Wednesday, 2 October 2013

A Question on Holy Mass...

Father has agreed that I may reproduce here an article from this weeks parish Newsletter. I hope readers find it useful (we have updated it today).

A Question asked:
Can we move the New Form of Mass to Sunday Morning
and the Ancient Form to Sunday Evening?

Since Mass is central to parish life I’ll try to answer this as fully as possible -hopefully without offending- by giving some background information that places the Ancient Form in a positive context while recognising the legitimacy and validity of both Forms of Mass, the new and the ancient.I know the Ancient Form of Mass requires more from us; that it stretches (and develops) us:
*its silences require we pray with mind and heart rather than simply respond on cue;
*it provides for humility by subjugating our dignity to the Lord’s by receiving Him on the tongue (still the universal norm [world-wide rule] in the New Form of Mass);
*Latin provides us with a sacred language for the most sacred act on earth, moving us from understanding at the superficial level of word recognition to perceiving the Mass as Mystery.
The part of Mass addressed to the congregation is the readings, which is why here in Thornley we always proclaim them in English, leaving only those parts addressed to God in Latin. It seems erroneous to think we understand the Mass simply because we recognise the English words:
*few can give the correct meaning of the word ‘memory’ in the consecration (it is not ‘remembering’);
*few understand that the Kyrie is addressed only to Christ and not to Father, Son & Holy Spirit,
*fewer still understand that that the Kyrie is an ancient litany of praise, not a request for mercy (even uninformed priests have been heard to say “Father, for the times we have...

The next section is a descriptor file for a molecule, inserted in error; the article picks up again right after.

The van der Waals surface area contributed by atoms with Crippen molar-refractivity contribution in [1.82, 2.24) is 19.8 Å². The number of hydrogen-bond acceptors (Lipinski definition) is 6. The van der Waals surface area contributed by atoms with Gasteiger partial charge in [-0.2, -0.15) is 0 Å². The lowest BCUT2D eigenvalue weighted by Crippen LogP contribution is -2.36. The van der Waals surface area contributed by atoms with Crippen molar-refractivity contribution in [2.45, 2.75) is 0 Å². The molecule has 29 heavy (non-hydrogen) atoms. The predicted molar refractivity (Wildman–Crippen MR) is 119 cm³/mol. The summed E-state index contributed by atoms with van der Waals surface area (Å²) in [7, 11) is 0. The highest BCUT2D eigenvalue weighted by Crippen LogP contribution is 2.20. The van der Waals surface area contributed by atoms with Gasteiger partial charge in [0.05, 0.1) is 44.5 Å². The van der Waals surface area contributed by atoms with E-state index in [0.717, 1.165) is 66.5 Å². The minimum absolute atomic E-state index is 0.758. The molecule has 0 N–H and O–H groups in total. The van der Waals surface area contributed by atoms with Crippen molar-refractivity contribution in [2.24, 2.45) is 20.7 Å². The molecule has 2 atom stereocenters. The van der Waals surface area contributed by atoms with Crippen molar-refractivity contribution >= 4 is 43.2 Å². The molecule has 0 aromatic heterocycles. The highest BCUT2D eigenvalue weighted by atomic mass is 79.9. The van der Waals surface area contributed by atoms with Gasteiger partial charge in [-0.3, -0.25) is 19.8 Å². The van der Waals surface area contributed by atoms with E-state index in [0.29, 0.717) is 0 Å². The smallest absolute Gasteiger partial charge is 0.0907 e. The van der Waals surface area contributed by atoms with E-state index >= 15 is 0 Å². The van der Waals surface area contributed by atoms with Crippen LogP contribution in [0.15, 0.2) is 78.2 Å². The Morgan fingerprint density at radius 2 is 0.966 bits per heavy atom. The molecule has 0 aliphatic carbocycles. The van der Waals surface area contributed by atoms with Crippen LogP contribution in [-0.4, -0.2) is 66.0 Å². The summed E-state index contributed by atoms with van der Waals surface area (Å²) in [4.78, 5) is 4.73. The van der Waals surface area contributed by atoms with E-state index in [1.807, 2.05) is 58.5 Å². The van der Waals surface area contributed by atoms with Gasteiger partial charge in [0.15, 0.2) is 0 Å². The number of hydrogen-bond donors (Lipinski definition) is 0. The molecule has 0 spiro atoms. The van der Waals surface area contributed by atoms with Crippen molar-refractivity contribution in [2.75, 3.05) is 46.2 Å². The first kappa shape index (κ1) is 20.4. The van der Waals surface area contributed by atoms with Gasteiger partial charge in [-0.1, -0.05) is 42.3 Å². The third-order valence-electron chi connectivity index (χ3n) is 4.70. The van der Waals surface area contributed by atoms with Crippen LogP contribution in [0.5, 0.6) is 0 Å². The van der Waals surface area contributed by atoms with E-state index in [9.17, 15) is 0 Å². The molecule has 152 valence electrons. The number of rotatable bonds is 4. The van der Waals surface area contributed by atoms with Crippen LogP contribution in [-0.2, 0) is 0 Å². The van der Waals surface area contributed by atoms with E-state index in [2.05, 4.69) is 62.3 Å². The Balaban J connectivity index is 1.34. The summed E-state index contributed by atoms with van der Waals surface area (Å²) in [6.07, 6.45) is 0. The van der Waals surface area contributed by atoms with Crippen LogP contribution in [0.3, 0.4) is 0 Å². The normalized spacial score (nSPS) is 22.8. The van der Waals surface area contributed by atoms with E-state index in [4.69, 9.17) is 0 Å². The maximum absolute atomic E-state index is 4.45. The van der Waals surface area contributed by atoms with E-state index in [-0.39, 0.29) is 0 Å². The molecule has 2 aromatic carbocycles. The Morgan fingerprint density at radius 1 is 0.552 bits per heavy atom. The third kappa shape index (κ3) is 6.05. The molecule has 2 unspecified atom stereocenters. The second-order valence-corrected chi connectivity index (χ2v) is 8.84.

Lord Jesus for the times we have...Holy Spirit, for the times we have...”)

Can we be frank and go deeper? To deplore what was venerated by the saints has a haughty ring to it, while antipathy toward the Ancient Form is really antipathy to our own roots -and to cut away the root means the plant dies. Let us look at this from a secular standpoint: if the CEO of a multi-national business claimed the business was experiencing a great renewal while it was losing its customer base, closing its stores, had staff openly criticising its product, and had to divide management tasks between shop-floor workers because it was failing to attract senior staff) that CEO would be seen as at least delusional, if not deceitful. A demographer might look at the Church and say that the Church is undergoing a similar dying process, evidenced by falling Mass attendances, the closing of parishes, seminaries, convents and schools, and the increase of doctrinal rejection by use of contraception, cohabitation; support of same-sex relationships etc. If we call this renewal we too might be seen as delusional.

Remember Vatican II gave protection to the Ancient Form of Mass, it didn’t ban it, and the Popes since Vatican II have overseen the Ancient Form’s organic growth, from Paul VI’s (Heenan Indult, Prot. N. 1897/71)  through John-Paul’s Quattuor abhinc annos (1984) & Ecclesia Dei Afflicta (1988) to Benedict XVI’s Summorum Pontificum (2007).  

Finally, we cannot honestly say that either adults or children today are less able to enter into the Ancient Form than the adults/children of the previous 15 centuries. To say that would be to say we are either less intelligent, less humble or less spiritual than our forebears, and we surely don’t want to make such a negative indictment about oneself or others.

So, to answer the question posed:  after discussion with the Pastoral Care Team; consultation of the parish about times, and consultation with deanery priests, we moved the New Form of Mass from Saturday to Sunday so as to enable other priests, who have their own Mass on Sunday mornings, to say Mass here on Sunday evening if the need arises. So no, we cannot move the Mass. Please don’t say the time interferes with family life: Catholic families are to put God and Mass at the centre of family life, not see God and Holy Mass as being an inconvenience. 


  1. Andrew a good post I would like to comment about the last paragraph. I would like to ask also why are we not encouraging our families/guests to come to Holy Mass also

  2. Thanks for commenting.

    I think what the last paragraph does is ask why we aren't coming to Mass as a family, and why we aren't using Sunday evening as a way of bringing back those in the family who are lapsed.